Bumper floor off-cuts collection just what the doctor ordered

20 November 2019 | Web Article Number: ME201917212

Commerce & Trade
Government & Municipal
Green Industries & Renewable Energy

DURBAN’S new Dr Pixley Ka Isaka Seme Memorial Hospital was recently the scene of an innovative recycling initiative.

Polyflor SA and Innovative Pvc Compounds (IPC), both members of the Southern African Vinyls Association (SAVA), joined hands to ensure that 7.5 tons of vinyl floor off-cuts were collected, of which six tons were recycled, following an installation at the R3bn hospital in KwaMashu that is scheduled to open its doors in December 2019.

The 500-bed regional hospital named in the honour of one of the first black lawyers in South Africa and a founding member of the African National Congress (ANC), is the largest hospital currently in development in South Africa. It is situated near Bridge City Mall (a new mixed-use precinct that serves as a business, commercial and transportation hub for the eThekwini Municipality) and will be amongst the largest public healthcare facilities in the country once it is completed.

Bumper floor off-cuts collection just what the doctor ordered

The new development forms part of the KwaZulu-Natal Department of Health Hospital Revitalisation Programme. It will provide 1.5 million people living in KwaMashu, Inanda, Ntuzuma and surrounding communities in the northern Durban catchment area with a full spectrum of medical services.

Polyflor SA, one of South Africa’s leading suppliers of vinyl sheeting and luxury vinyl tiles to the healthcare-, retail-, education- and commercial industries, was awarded the contract to supply more than 35 000 m² of vinyl sheeting at the hospital.

The company launched the country’s only official programme that recycles vinyl sheeting off-cuts generated during installations in 2016. Contractors are given specially branded recycling bags in which they place the off-cuts in order to be returned to the company’s head office in Sebenza, Johannesburg, for weighing and recording and collection by recyclers.

“Upon hearing of our involvement in the project through our networking at SAVA and given the fact that it was literally taking place on their doorstep, IPC offered to assist us with the recycling of the off-cuts at their premises,” said Tandy Coleman, CEO of Polyflor SA. “Their involvement in this project made the entire process considerably shorter and easier to manage”.

IPC is a family-run vinyl compounds supplier based in Durban. Established in 2010, they are one of the PVC compounders who supply their products nationwide, as well as internationally, for the manufacturing of footwear, safety shoes, gumboots, wire coating, floor tiles, electrical and plumbing fittings, for the moulding and extrusion industries.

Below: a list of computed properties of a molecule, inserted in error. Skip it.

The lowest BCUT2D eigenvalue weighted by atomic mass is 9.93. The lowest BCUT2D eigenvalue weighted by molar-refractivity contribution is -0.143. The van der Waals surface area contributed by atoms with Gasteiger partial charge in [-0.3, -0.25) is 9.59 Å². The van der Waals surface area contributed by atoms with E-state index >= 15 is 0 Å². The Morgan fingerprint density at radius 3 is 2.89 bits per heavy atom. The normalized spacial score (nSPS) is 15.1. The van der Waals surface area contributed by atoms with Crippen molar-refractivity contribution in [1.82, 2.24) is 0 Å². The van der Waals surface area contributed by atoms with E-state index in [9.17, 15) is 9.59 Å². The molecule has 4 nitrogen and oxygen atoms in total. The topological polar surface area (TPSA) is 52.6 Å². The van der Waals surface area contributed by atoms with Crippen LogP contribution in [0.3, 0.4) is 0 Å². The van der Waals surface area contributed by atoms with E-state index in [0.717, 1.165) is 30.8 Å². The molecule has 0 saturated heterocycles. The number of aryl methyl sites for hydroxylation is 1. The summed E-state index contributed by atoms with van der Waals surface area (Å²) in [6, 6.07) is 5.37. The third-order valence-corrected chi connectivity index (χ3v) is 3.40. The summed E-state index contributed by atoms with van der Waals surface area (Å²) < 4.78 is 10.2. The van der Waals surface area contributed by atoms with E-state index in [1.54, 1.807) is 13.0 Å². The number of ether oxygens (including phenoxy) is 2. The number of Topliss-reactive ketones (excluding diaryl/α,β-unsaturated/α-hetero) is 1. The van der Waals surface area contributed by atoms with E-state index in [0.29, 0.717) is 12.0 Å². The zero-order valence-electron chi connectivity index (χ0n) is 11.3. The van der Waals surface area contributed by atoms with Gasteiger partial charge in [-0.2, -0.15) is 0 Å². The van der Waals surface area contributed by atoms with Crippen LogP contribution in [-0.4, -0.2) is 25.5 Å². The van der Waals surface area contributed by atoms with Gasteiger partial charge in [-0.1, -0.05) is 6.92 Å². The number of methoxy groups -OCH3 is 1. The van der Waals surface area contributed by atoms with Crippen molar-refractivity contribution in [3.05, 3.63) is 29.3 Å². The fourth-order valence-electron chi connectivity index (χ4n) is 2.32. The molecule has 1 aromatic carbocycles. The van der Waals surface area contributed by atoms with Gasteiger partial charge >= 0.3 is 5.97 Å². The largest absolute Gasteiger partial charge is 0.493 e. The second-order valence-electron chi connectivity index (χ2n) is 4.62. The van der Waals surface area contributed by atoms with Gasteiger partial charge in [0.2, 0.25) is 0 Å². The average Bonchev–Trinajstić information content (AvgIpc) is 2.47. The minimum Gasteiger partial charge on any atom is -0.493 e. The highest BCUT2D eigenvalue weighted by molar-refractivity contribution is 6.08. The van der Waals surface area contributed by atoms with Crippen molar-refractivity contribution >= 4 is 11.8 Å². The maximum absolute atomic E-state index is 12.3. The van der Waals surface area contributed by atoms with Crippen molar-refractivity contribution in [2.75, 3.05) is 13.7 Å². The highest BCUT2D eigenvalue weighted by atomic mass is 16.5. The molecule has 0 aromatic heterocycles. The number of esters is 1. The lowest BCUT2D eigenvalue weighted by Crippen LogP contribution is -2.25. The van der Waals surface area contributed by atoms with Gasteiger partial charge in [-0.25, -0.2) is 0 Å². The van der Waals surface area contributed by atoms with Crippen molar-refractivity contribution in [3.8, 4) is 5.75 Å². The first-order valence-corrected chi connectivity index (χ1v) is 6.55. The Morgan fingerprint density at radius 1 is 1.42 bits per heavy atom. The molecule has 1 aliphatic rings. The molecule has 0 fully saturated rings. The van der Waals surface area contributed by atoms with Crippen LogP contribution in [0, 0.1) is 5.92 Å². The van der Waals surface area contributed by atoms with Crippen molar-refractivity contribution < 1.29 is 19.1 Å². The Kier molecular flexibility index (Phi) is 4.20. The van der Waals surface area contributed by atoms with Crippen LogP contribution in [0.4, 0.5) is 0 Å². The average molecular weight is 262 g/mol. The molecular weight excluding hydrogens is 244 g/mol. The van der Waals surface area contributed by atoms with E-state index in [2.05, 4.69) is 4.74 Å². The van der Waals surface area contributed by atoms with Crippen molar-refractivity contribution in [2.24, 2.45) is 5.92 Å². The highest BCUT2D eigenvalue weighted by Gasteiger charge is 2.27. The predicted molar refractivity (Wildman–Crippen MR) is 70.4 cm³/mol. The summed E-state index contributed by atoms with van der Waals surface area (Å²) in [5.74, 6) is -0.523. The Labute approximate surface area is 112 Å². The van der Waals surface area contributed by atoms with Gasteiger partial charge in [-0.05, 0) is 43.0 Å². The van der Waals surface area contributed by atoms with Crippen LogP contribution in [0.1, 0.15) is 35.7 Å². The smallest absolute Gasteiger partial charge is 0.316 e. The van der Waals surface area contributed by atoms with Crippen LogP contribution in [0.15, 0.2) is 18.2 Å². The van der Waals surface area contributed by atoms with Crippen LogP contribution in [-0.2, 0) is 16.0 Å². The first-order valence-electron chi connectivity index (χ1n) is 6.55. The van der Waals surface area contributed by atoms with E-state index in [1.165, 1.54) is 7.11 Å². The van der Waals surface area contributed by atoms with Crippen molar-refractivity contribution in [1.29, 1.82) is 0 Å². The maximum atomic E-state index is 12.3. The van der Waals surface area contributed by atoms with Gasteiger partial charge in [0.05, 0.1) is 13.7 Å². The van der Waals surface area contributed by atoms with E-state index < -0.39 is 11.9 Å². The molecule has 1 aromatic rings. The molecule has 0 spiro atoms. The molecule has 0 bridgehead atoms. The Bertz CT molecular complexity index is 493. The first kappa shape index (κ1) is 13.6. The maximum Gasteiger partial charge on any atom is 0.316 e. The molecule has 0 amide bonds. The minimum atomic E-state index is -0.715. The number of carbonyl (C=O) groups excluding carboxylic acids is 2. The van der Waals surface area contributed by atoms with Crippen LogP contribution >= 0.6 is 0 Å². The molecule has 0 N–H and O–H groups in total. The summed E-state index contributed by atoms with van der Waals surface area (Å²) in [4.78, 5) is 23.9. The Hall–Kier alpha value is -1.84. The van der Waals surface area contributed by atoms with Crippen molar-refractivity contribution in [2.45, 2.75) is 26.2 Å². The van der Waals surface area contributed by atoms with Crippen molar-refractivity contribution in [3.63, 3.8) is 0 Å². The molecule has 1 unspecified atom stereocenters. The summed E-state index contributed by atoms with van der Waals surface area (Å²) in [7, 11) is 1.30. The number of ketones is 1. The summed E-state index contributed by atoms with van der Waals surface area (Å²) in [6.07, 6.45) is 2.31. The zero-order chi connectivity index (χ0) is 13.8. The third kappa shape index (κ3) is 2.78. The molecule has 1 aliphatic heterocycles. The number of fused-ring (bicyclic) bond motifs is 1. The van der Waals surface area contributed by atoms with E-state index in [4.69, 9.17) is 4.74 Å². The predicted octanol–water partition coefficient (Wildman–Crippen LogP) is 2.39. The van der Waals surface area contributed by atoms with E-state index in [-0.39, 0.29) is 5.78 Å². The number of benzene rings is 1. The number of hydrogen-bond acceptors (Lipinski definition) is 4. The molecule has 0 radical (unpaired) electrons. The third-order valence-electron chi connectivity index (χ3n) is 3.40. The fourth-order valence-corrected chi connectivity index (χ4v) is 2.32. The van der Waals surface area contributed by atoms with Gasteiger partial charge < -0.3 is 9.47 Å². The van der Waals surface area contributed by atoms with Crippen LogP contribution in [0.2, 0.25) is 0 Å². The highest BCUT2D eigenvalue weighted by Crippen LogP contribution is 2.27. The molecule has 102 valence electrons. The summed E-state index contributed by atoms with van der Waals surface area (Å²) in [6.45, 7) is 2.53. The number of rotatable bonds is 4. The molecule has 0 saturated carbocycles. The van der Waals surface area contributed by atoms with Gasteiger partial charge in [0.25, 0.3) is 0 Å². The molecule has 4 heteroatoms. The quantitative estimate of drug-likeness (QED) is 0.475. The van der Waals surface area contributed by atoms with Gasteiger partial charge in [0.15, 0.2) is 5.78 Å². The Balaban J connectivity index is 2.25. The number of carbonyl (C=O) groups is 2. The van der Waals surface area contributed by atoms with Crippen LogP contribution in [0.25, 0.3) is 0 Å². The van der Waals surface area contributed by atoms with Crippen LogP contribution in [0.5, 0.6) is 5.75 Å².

“Although recycling of vinyl products is not a core focus of our business, we do encourage our customers to allow us to reprocess any, if not all, of their off-cuts in view of maintaining a sustainable environment,” said Mubeen Siddiqi, CEO and Director at IPC.

Valuable source

“Vinyl floor off-cuts are a valuable source of clean, top quality material that holds high recycling value. For this reason, we were eager to assist Polyflor by collecting, reprocessing and recycling the material at our facility in Phoenix Industrial Park in Durban, before supplying it back into the industry as compounds for the footwear sector.”

Adri Spangenberg, CEO of the Southern African Vinyls Association, applauded both companies for their pro-active approach and supporting the industry to reach its recycling targets.

“PVC recycling in South Africa has seen 16.4 % year-on-year growth in during 2018, whilst the virgin consumption increased 2.3 % in the same period. 20 778 tons of PVC were recycled in South Africa, of which 80 % was flexible and 20 % rigid vinyl products,” she said.

“Because the recycling process does not measurably decrease the chain length of PVC molecules, vinyl products can be recycled repeatedly up to 8 times - depending on the application. For this reason, the vinyls industry has been working very hard to boost collection of waste, optimise recycling technologies and boost the percentage of recyclate in new products.”

Footwear continues to be the biggest market application (43%) for recycled, flexible PVC, followed by pipes (23%), flooring and cables (both 12%). Other applications for recycled PVC include speed bumps, traffic cones, gum boots, vehicle heel mats and rubber edging used around pet bowls.

Both Polyflor SA and IPC agreed that the project was a success and said they were eager to collaborate on similar projects in future.

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